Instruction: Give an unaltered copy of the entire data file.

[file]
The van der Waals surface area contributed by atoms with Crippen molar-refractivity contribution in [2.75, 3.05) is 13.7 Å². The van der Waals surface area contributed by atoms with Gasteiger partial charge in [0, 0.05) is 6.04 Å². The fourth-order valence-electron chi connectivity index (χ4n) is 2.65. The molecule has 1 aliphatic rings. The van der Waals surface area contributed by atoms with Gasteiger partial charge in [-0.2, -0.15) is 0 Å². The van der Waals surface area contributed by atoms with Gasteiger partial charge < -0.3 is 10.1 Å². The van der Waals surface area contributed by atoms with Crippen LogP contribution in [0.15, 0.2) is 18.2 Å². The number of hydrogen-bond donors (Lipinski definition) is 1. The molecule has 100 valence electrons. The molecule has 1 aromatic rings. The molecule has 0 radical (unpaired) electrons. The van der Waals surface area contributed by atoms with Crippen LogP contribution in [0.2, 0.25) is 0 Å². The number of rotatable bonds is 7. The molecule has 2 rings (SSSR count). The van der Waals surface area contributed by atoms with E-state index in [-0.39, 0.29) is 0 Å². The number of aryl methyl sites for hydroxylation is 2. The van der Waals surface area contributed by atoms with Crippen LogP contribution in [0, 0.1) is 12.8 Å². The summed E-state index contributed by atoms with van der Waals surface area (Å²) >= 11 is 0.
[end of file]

The van der Waals surface area contributed by atoms with Crippen molar-refractivity contribution in [2.75, 3.05) is 13.7 Å². The van der Waals surface area contributed by atoms with Gasteiger partial charge in [0, 0.05) is 6.04 Å². The fourth-order valence-electron chi connectivity index (χ4n) is 2.65. The molecule has 1 aliphatic rings. The van der Waals surface area contributed by atoms with Gasteiger partial charge in [-0.2, -0.15) is 0 Å². The van der Waals surface area contributed by atoms with Gasteiger partial charge < -0.3 is 10.1 Å². The van der Waals surface area contributed by atoms with Crippen LogP contribution in [0.15, 0.2) is 18.2 Å². The number of hydrogen-bond donors (Lipinski definition) is 1. The molecule has 100 valence electrons. The molecule has 1 aromatic rings. The molecule has 0 radical (unpaired) electrons. The van der Waals surface area contributed by atoms with Crippen LogP contribution in [0.2, 0.25) is 0 Å². The number of rotatable bonds is 7. The molecule has 2 rings (SSSR count). The van der Waals surface area contributed by atoms with E-state index in [-0.39, 0.29) is 0 Å². The number of aryl methyl sites for hydroxylation is 2. The van der Waals surface area contributed by atoms with Crippen LogP contribution in [0, 0.1) is 12.8 Å². The summed E-state index contributed by atoms with van der Waals surface area (Å²) >= 11 is 0.